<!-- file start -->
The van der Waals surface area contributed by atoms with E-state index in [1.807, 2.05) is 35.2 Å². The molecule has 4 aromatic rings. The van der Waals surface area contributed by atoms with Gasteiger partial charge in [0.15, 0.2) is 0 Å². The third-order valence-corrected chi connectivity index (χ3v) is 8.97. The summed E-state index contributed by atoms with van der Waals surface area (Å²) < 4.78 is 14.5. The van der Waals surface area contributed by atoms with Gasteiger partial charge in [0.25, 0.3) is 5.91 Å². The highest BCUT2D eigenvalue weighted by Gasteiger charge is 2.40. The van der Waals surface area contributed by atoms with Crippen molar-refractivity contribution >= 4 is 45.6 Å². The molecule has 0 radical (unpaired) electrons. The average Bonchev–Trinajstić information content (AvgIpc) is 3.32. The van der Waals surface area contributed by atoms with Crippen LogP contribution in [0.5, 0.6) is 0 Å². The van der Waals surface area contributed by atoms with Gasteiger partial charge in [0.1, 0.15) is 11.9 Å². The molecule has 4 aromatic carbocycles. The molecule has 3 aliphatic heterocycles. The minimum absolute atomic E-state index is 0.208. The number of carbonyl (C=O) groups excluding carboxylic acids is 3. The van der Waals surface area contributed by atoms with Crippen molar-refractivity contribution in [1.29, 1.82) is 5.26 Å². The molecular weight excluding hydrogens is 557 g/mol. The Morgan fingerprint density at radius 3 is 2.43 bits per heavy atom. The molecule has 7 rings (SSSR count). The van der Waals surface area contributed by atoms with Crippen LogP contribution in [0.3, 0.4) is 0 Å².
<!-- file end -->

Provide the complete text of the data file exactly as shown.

The van der Waals surface area contributed by atoms with E-state index in [1.807, 2.05) is 35.2 Å². The molecule has 4 aromatic rings. The van der Waals surface area contributed by atoms with Gasteiger partial charge in [0.15, 0.2) is 0 Å². The third-order valence-corrected chi connectivity index (χ3v) is 8.97. The summed E-state index contributed by atoms with van der Waals surface area (Å²) < 4.78 is 14.5. The van der Waals surface area contributed by atoms with Gasteiger partial charge in [0.25, 0.3) is 5.91 Å². The highest BCUT2D eigenvalue weighted by Gasteiger charge is 2.40. The van der Waals surface area contributed by atoms with Crippen molar-refractivity contribution >= 4 is 45.6 Å². The molecule has 0 radical (unpaired) electrons. The average Bonchev–Trinajstić information content (AvgIpc) is 3.32. The van der Waals surface area contributed by atoms with Crippen LogP contribution in [0.5, 0.6) is 0 Å². The van der Waals surface area contributed by atoms with Gasteiger partial charge in [0.1, 0.15) is 11.9 Å². The molecule has 4 aromatic carbocycles. The molecule has 3 aliphatic heterocycles. The minimum absolute atomic E-state index is 0.208. The number of carbonyl (C=O) groups excluding carboxylic acids is 3. The van der Waals surface area contributed by atoms with Crippen molar-refractivity contribution in [1.29, 1.82) is 5.26 Å². The molecular weight excluding hydrogens is 557 g/mol. The Morgan fingerprint density at radius 3 is 2.43 bits per heavy atom. The molecule has 7 rings (SSSR count). The van der Waals surface area contributed by atoms with Crippen LogP contribution in [0.3, 0.4) is 0 Å².